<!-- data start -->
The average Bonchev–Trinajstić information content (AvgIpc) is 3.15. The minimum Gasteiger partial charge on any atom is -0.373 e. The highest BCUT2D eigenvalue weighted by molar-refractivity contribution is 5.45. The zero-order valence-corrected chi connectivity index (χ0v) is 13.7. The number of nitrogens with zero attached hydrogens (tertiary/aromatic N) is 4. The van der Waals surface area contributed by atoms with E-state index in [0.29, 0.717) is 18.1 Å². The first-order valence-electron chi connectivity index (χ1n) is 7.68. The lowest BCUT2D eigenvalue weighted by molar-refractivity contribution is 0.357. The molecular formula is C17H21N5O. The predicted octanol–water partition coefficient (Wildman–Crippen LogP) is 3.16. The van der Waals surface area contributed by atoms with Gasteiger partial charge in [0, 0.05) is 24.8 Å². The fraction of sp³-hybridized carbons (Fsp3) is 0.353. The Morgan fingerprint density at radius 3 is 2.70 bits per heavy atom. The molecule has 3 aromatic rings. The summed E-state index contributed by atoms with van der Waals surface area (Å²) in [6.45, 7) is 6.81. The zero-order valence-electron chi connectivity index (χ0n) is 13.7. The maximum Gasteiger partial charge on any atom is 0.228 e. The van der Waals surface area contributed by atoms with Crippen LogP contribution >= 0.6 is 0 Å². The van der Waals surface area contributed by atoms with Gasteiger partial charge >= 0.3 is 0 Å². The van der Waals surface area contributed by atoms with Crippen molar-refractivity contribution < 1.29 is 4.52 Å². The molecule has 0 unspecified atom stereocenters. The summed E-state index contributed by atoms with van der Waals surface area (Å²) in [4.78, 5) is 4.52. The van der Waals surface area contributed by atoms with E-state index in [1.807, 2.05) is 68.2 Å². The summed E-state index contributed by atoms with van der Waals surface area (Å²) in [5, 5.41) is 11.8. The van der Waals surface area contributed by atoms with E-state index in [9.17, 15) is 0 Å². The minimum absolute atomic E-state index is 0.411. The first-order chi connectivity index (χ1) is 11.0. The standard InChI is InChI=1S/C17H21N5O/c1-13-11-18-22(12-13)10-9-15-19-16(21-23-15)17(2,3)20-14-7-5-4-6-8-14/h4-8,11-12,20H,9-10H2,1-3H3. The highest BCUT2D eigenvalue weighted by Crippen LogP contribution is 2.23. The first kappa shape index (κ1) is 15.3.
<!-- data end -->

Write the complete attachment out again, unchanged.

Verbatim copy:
The average Bonchev–Trinajstić information content (AvgIpc) is 3.15. The minimum Gasteiger partial charge on any atom is -0.373 e. The highest BCUT2D eigenvalue weighted by molar-refractivity contribution is 5.45. The zero-order valence-corrected chi connectivity index (χ0v) is 13.7. The number of nitrogens with zero attached hydrogens (tertiary/aromatic N) is 4. The van der Waals surface area contributed by atoms with E-state index in [0.29, 0.717) is 18.1 Å². The first-order valence-electron chi connectivity index (χ1n) is 7.68. The lowest BCUT2D eigenvalue weighted by molar-refractivity contribution is 0.357. The molecular formula is C17H21N5O. The predicted octanol–water partition coefficient (Wildman–Crippen LogP) is 3.16. The van der Waals surface area contributed by atoms with Gasteiger partial charge in [0, 0.05) is 24.8 Å². The fraction of sp³-hybridized carbons (Fsp3) is 0.353. The Morgan fingerprint density at radius 3 is 2.70 bits per heavy atom. The molecule has 3 aromatic rings. The summed E-state index contributed by atoms with van der Waals surface area (Å²) in [6.45, 7) is 6.81. The zero-order valence-electron chi connectivity index (χ0n) is 13.7. The maximum Gasteiger partial charge on any atom is 0.228 e. The van der Waals surface area contributed by atoms with Crippen LogP contribution >= 0.6 is 0 Å². The van der Waals surface area contributed by atoms with Gasteiger partial charge >= 0.3 is 0 Å². The van der Waals surface area contributed by atoms with Crippen molar-refractivity contribution < 1.29 is 4.52 Å². The molecule has 0 unspecified atom stereocenters. The summed E-state index contributed by atoms with van der Waals surface area (Å²) in [4.78, 5) is 4.52. The van der Waals surface area contributed by atoms with E-state index in [1.807, 2.05) is 68.2 Å². The summed E-state index contributed by atoms with van der Waals surface area (Å²) in [5, 5.41) is 11.8. The van der Waals surface area contributed by atoms with E-state index in [9.17, 15) is 0 Å². The minimum absolute atomic E-state index is 0.411. The first-order chi connectivity index (χ1) is 11.0. The standard InChI is InChI=1S/C17H21N5O/c1-13-11-18-22(12-13)10-9-15-19-16(21-23-15)17(2,3)20-14-7-5-4-6-8-14/h4-8,11-12,20H,9-10H2,1-3H3. The highest BCUT2D eigenvalue weighted by Crippen LogP contribution is 2.23. The first kappa shape index (κ1) is 15.3.